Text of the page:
Law Dictionary

McNabb–Mallory rule

noun Mc·Nabb–Mal·lo·ry rule \mək-ˈnab-ˈma-lə-rē-\

Legal Definition of McNabb–Mallory rule

  1. :  a doctrine in criminal procedure: an arrestee must be brought before a magistrate without unnecessary delay in order for a confession made during detention to be admissible

Additional Notes on mcnabb–mallory rule

In practice, the rule is not absolute. Under the U.S. Code, a delay of more than six hours in bringing an arrestee before a magistrate will not render a confession inadmissible if the delay was reasonable in light of distance and transportation.

Origin and Etymology of mcnabb–mallory rule

after McNabb v. United States, 318 U.S. 332 (1943) and Mallory v. United States, 354 U.S. 449 (1957), U.S. Supreme Court cases that established the rule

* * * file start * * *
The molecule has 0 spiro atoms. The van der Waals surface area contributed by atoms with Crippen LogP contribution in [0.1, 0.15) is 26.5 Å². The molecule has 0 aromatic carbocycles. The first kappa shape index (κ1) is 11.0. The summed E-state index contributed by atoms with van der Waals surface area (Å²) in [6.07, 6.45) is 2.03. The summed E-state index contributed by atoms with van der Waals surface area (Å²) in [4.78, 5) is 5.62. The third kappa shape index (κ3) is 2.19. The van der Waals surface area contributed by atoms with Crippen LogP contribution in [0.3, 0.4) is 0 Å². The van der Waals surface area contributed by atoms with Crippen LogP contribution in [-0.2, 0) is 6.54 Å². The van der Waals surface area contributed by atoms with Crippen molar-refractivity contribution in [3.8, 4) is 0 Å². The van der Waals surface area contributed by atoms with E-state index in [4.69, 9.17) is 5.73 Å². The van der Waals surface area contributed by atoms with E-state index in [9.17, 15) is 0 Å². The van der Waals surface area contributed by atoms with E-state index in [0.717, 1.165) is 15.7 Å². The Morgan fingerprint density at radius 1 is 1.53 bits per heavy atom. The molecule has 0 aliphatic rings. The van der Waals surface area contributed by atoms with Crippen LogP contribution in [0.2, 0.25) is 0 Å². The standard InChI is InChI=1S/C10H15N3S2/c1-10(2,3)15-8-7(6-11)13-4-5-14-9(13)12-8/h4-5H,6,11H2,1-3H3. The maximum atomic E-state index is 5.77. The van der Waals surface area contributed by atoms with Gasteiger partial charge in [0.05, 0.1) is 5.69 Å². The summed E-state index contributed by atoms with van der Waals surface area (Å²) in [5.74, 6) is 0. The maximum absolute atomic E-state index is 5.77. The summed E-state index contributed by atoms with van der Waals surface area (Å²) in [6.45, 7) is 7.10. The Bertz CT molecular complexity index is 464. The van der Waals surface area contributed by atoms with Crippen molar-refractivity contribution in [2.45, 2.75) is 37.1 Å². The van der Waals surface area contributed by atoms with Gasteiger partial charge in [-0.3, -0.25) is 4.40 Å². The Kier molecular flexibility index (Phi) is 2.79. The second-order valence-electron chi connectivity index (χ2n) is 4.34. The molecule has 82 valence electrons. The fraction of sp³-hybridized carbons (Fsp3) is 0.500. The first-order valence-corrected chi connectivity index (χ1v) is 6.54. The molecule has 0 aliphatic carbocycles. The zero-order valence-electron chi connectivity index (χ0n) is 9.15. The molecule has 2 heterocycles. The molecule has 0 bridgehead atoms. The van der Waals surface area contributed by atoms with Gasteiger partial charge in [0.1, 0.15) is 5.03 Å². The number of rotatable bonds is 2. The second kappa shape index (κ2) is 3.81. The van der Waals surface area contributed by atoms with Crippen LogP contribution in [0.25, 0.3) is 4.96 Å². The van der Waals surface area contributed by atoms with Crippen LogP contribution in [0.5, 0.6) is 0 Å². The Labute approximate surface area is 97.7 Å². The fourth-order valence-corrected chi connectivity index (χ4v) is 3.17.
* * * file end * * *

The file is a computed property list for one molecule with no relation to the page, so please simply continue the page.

Seen and Heard

What made you want to look up McNabb–Mallory rule? Please tell us where you read or heard it (including the quote, if possible).

Love words? Need even more definitions?

Subscribe to America's largest dictionary and get thousands more definitions and advanced search—ad free!

WORD OF THE DAY

capable of being altered or controlled

Get Word of the Day daily email!

Love words? Need even more definitions?

Subscribe to America's largest dictionary and get thousands more definitions and advanced search—ad free!